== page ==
Wednesday, April 25, 2018

Kimbia crew impress in California


World steeplechase medalist Evan Jager opened his season with a win at the Bryan Clay Invitational last week in California, an event where several of his Kimbia colleagues were also in action.

Jager took a narrow win over Isaac Kimeli of Belgium in the men’s 5000m, holding on down the home stretch to break the tape in 13:24.77, just in front of Kimeli in 13:24.92. Suguru Osako of the Nike Oregon Project was third in 13:29.11. This was Jager’s third race of the year, having finished fifth at the USATF Cross Country Championships and clocked a 3:58 mile indoors. Fellow Kimbia athlete Lopez Lomong was unable to finish in the same race.

Earlier this week, Jager announced his first steeplechase outing of the season will come at the Prefontaine Classic in Eugene, which takes place on May 26 in Hayward Field. The Olympic silver medalist will take on his conqueror in Rio, Kenya’s Conseslus Kipruto, who will go to Eugene fresh from victory at the Commonwealth Games in Gold Coast this month. Morocco’s Soufiane El Bakkali, 22, the silver medalist at last year’s World Outdoor Championships, is also in the field.

In the women’s 5000m, Amy Cragg failed to finish in her first outing since clocking 2:21:42 to finish third at the Tokyo Marathon in February.

Colleen Quigley started the outdoor season the way she raced indoors – impressively – as she took second place in the women’s 1500m in 4:07.01, not far behind her Bowerman Track Club teammate Shelby Houlihan (4:06.07).

Courtney Frerichs finished ninth in the same race in 4:14.62, her first race since last year’s outdoor track season. Full results here.

At the USATF Road Mile Championships in Iowa, Henry Wynne finished 13th in 4:07.99, a race won by Riley Masters in 4:03.99.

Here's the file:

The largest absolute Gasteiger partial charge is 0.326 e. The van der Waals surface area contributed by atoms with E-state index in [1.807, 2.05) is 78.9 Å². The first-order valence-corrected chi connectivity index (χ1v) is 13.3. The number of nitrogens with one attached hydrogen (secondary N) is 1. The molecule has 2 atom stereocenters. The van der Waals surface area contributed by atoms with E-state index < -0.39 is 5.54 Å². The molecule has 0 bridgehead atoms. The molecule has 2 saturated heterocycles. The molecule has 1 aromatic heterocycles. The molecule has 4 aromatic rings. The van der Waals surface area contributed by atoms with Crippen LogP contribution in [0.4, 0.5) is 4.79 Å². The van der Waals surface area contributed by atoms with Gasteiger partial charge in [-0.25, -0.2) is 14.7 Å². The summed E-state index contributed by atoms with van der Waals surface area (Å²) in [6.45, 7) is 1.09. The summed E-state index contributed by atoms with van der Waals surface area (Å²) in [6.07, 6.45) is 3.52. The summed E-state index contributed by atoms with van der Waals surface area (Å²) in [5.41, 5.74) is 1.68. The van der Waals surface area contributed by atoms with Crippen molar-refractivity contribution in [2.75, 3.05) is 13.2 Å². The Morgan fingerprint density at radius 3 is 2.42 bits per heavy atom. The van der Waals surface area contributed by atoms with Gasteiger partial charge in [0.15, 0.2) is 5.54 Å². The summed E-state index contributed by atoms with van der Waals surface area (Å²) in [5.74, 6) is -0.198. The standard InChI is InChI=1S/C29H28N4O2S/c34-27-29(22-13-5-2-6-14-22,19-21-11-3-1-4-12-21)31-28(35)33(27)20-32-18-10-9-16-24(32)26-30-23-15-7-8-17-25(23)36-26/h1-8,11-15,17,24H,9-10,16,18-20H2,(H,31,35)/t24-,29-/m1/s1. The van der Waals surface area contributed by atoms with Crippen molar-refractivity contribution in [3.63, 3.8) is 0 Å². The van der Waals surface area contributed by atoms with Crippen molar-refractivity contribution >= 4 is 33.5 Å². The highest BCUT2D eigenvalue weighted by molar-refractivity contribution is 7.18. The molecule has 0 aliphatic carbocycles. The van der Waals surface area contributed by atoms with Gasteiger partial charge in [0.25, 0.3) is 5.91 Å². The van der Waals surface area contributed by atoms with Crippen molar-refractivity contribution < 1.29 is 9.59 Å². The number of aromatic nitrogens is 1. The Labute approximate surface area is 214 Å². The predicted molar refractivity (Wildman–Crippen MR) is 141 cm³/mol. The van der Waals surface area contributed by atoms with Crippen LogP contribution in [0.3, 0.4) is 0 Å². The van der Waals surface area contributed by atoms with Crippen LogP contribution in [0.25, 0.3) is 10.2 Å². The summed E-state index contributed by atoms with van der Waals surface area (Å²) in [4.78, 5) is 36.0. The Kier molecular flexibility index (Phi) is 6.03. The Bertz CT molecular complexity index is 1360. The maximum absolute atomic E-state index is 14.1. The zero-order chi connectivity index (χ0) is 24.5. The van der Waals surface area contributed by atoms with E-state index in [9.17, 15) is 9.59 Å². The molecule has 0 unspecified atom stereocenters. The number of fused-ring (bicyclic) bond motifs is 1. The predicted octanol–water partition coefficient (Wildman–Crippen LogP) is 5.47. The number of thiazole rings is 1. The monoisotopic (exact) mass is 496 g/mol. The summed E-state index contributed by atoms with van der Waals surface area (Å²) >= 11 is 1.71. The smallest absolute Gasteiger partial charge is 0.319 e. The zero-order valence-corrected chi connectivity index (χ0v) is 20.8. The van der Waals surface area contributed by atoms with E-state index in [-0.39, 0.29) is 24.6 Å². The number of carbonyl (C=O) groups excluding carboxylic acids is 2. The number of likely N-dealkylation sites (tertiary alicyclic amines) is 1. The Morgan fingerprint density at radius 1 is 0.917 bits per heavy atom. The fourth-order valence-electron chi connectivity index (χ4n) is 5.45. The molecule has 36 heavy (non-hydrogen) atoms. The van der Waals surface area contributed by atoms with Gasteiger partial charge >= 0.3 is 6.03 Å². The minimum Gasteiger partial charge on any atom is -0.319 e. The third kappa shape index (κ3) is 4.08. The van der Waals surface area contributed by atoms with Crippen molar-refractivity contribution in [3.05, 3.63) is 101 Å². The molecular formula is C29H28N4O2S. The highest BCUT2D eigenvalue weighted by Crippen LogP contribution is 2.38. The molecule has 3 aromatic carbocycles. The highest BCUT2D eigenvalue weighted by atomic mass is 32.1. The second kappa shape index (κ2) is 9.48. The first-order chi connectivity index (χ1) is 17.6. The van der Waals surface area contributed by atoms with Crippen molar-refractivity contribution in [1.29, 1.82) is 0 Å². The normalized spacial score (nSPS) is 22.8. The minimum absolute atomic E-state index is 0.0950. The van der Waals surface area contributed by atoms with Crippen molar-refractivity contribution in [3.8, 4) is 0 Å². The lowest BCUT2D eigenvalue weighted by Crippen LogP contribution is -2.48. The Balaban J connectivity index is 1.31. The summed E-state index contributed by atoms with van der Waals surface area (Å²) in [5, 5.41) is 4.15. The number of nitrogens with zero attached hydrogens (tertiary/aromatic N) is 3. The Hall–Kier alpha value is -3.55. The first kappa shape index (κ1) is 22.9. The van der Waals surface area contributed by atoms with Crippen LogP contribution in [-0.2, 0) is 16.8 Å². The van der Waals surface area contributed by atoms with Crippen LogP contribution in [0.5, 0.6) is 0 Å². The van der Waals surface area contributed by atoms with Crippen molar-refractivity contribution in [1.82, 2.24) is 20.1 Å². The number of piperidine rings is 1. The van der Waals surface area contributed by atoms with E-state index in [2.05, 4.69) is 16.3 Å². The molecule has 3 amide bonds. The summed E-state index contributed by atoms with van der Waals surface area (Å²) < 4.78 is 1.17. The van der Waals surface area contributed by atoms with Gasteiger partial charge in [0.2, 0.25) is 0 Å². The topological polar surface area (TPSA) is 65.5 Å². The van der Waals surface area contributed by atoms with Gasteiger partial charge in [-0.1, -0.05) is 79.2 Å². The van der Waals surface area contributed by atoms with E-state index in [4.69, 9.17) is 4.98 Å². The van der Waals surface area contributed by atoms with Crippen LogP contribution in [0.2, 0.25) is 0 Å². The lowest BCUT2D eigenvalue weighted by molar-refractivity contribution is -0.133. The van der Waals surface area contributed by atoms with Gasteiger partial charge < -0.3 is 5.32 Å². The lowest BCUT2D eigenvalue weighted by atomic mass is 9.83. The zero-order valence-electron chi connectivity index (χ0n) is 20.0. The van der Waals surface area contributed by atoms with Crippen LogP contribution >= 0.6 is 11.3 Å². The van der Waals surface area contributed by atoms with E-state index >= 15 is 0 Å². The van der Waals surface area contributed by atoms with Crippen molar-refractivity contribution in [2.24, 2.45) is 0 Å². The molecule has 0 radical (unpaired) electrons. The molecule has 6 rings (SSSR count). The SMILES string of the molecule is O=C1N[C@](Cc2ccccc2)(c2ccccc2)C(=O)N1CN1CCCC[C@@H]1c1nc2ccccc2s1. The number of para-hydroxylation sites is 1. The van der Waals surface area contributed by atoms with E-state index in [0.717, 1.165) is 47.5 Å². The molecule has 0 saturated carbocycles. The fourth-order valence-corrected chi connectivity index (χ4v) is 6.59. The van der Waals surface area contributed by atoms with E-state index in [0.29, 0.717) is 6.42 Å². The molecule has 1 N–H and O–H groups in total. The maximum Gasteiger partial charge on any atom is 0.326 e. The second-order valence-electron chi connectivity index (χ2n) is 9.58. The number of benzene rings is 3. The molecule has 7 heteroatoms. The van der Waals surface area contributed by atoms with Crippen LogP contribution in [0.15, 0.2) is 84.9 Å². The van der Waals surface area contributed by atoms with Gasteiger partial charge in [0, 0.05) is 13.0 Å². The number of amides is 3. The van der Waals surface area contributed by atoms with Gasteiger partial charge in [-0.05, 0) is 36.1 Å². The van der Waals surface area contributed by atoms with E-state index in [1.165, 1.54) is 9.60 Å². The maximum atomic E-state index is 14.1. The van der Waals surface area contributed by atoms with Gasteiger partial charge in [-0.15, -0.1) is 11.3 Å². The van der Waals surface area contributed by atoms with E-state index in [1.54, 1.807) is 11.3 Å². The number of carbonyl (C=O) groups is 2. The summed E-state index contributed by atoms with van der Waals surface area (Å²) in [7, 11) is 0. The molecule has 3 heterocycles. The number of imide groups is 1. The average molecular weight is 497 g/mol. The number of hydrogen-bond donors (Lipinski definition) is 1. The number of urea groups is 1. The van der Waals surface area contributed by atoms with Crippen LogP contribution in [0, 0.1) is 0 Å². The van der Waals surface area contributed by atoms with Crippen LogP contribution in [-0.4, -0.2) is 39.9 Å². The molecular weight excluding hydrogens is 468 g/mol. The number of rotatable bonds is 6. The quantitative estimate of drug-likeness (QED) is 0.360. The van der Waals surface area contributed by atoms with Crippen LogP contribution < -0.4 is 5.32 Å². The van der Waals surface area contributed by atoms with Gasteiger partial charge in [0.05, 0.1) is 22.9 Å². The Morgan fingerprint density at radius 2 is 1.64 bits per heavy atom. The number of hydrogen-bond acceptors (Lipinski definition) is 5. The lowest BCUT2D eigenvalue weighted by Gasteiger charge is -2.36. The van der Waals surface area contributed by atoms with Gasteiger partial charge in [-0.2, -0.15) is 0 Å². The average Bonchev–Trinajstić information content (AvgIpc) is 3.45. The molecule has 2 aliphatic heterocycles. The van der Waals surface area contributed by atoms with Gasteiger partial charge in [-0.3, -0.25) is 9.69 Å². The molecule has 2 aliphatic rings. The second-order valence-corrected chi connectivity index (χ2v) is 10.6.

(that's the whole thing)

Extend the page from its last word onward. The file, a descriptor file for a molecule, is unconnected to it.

Results: 5000m , Bryan Clay Invitational

1. Evan Jager – Nike/BowermanTC 13:24.77
2. Isaac Kimeli 13:24.92 Belgium
3. Suguru Osako- Nike Oregon Project 13:29.11
4. Sydney Gidabuday JR – Adams State 13:29.31
5.Robin Hendrix- Unattached 13:29.57
6. Matthew Baxter SR – Northern Arizona 13:31.00
7. Colby Gilbert SR – Washington 13:41.88
8. Cooper Teare FR – Oregon 13:46.46
9.  Joe Hardy SR – Wisconsin 13:46.85
10. Futsum Zienasellassie – Hoka One One / NAZ Elite 13:47.09

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Sunday, February 25, 2018

Third in Tokyo for Classy Cragg in 2:21:42


Amy Cragg turned in a stunning performance at the Tokyo Marathon on Sunday morning, finishing third in a huge lifetime best of 2:21:42, taking more than five minutes off her previous best of 2:27:03.

That moved her to number five on the all-time US list, and left her just 23 seconds behind runner-up Ruti Aga. The race was won by Ethiopia’s Birhane Dibaba in 2:19:51. Cragg had run with the leading women up until 30K, at which point she was still on 2:20 pace, and though she couldn’t match Dibaba in the closing miles, she showed immense resolve to fight to the finish in third, rewarded with a place among the greats of American marathoning.

US women’s all-time list (via Letsrun.com)
2:19:36 Deena Kastor 2006 London
2:20:57 Jordan Hasay 2017 Chicago
2:21:14 Shalane Flanagan 2014 Berlin
2:21:21 Joan Benoit Samuelson 1985 Chicago
2:21:42 Amy Cragg 2018 Tokyo

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Tuesday, January 23, 2018

Cragg trains sights on Tokyo